The shortfall is driven by higher than projected personnel costs, said Air Force spokeswoman Ann Stefanek. The Air Force is taking the actions to avoid running out of funds, she said.
Anyone who doesn’t have authenticated PCS orders in hand by Aug. 1 may be affected, she said. Air Force Personnel Center is currently approving PCS orders for those moving in July, she said. But those with projected departure dates in August or later could be affected, if they don’t have official orders in hand.
In any given year, the Air Force may ask Congress for authority to reprogram funds for various reasons when there is a shortfall in one area But this year, according to one source, the request hasn’t been approved due to a political fight spat between the Colorado and Alabama congressional delegrations over the administration’s delay in deciding where U.S. Space Command headquarters will be located.
Two years ago, during the final days of the Trump administration, the Air Force announced Huntsville, Alabama — the site of the Army’s Redstone Arsenal and home to the Missile Defense Agency — would serve as the new location for Space Command headquarters, moving it from Colorado Springs. But that choice is under review, and a decision is long overdue.
As a result, some Air Force funding requests have been delayed.
The moves do not affect guardians, as the Space Force has its own appropriations pipeline. Information wasn’t immediately available about whether — or when — other branches of service would be affected by similar pressures.
PCS orders are being reviewed and approved on a priority basis, she said. Otherwise, moves will be pushed into next fiscal year, which starts Oct. 1. Generally, service members should get orders anywhere from 60 to 120 days ahead of their departure date, depending on the situation. There was discussion about orders being cut 36 hours in advance of departure dates on the Air Force amn/nco/snco Facebook page, but that couldn’t be immediately confirmed.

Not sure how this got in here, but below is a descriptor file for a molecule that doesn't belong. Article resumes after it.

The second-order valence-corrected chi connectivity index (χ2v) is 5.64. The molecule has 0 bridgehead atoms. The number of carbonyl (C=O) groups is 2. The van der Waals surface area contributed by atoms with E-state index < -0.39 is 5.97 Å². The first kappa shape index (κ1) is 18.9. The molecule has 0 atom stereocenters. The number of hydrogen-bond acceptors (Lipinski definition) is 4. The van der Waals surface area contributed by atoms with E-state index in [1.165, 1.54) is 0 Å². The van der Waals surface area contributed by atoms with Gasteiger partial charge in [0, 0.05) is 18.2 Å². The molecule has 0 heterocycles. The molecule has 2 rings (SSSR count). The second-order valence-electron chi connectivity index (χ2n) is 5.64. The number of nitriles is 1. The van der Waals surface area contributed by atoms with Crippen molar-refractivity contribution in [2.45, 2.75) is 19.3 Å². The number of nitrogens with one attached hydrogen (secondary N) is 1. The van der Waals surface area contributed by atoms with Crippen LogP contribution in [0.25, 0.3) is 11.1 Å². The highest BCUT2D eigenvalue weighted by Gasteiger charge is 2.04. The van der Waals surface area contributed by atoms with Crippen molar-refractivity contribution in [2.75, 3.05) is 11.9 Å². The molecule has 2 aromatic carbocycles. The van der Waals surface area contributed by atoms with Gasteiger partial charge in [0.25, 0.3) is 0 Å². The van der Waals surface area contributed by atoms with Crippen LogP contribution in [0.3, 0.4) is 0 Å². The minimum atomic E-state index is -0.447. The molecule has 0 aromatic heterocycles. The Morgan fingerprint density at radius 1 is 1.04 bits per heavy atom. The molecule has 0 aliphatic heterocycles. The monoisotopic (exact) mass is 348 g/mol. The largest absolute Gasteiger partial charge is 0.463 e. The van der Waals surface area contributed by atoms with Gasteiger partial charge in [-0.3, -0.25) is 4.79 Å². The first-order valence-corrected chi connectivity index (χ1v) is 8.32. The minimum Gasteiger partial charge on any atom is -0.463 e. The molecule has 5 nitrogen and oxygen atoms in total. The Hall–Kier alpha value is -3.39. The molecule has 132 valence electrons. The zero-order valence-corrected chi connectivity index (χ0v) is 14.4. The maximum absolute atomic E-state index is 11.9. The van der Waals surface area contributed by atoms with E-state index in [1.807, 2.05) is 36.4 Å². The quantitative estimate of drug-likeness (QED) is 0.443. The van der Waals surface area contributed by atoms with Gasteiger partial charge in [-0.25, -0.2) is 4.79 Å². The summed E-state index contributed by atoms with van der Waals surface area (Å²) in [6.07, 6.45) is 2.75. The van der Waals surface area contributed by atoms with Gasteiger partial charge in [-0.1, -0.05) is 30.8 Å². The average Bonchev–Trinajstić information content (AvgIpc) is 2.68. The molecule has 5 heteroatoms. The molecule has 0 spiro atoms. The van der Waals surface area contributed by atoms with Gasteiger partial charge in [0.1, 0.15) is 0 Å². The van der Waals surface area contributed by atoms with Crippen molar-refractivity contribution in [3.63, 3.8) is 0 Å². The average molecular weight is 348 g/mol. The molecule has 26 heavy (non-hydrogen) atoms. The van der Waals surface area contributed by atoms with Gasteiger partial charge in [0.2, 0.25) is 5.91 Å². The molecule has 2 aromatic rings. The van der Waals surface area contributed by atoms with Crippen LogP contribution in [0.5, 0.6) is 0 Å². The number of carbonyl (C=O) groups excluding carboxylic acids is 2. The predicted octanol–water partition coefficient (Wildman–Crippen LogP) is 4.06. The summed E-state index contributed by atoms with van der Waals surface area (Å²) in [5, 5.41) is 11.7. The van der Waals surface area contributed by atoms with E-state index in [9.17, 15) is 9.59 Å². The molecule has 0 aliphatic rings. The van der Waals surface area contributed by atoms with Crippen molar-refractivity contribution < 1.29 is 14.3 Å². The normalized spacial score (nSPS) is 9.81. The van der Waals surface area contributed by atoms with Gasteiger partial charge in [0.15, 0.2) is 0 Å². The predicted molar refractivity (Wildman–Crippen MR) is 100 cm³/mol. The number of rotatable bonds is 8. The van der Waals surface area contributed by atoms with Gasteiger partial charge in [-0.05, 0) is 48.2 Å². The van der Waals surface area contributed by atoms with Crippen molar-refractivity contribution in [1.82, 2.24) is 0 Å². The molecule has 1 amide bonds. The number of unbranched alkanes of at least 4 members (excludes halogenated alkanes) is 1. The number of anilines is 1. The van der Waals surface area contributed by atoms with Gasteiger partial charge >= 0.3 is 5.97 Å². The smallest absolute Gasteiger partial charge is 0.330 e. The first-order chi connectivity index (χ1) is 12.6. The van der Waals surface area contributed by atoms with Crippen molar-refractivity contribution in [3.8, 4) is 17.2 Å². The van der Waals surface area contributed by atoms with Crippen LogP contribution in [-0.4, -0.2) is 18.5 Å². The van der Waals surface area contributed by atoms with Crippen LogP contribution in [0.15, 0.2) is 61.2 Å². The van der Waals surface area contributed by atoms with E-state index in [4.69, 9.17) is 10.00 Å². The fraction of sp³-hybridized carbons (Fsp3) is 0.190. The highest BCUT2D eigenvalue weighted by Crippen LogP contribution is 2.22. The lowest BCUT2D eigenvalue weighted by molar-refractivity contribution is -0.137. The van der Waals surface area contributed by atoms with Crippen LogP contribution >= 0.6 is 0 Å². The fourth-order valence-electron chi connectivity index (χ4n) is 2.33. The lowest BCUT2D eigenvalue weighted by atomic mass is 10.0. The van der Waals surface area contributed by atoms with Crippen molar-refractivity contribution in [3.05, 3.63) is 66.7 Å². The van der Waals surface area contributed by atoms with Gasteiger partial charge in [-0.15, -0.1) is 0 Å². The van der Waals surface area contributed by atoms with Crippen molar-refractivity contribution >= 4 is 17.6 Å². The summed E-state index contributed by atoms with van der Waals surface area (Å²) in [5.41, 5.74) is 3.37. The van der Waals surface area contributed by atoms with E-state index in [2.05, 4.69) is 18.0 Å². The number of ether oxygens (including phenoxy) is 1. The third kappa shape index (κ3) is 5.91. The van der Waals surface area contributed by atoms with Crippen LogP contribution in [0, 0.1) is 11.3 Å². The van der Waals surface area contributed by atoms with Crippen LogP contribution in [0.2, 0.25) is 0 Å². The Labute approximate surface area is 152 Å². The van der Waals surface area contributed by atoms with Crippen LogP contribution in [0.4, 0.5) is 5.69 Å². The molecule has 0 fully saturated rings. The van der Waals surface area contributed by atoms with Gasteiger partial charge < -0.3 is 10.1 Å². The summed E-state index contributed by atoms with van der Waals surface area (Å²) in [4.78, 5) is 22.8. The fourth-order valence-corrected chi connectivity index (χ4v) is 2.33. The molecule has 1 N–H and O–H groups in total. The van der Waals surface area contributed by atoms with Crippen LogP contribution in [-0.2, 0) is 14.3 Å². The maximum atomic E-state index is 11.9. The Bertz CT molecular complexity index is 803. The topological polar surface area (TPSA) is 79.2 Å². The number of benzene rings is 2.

Airmen on overseas long tours with an expected date of return between October and Dec. 23 will have their time extended to between January and March 2024.
As of Tuesday, the Air Force is suspending the fiscal 2023 Selective Reenlistment Bonus program, but will allow airmen who would have been eligible after the deadline to extend their current enlistment into fiscal 2024.
“This allows most airmen to still access an SRB program with the fiscal 2023 rules until the fiscal 2024 program starts,” Stefanek said.
“Airmen who reach their maximum extensions by law on their enlistment can also be accommodated through constructive reenlistment,” she said. “Airmen should be on the lookout for Air Force Personnel Center messaging and work with their servicing Military Personnel Flight.”
Other programs affected:
♦ The Aviation Bonus program that opened on June 6 is being temporarily paused to restructure the program and continue to offer bonuses to aviators. Officials expect to reopen it within the next 14 days. Officers who hadn’t already elected to sign the Aviation Bonus contract will be able to do so as long as funds remain.
♦ The Assignment Incentive Pay program for airmen signing contracts or initiating new pay at non-contract locations is being paused until the beginning of fiscal 2024. Those already receiving Assignment Incentive Pay will continue to receive it.
“The Air Force continues to work through additional options to avoid the funding shortfall and will provide more information when available,” Stefanek said.
Karen has covered military families, quality of life and consumer issues for Military Times for more than 30 years, and is co-author of a chapter on media coverage of military families in the book "A Battle Plan for Supporting Military Families." She previously worked for newspapers in Guam, Norfolk, Jacksonville, Fla., and Athens, Ga.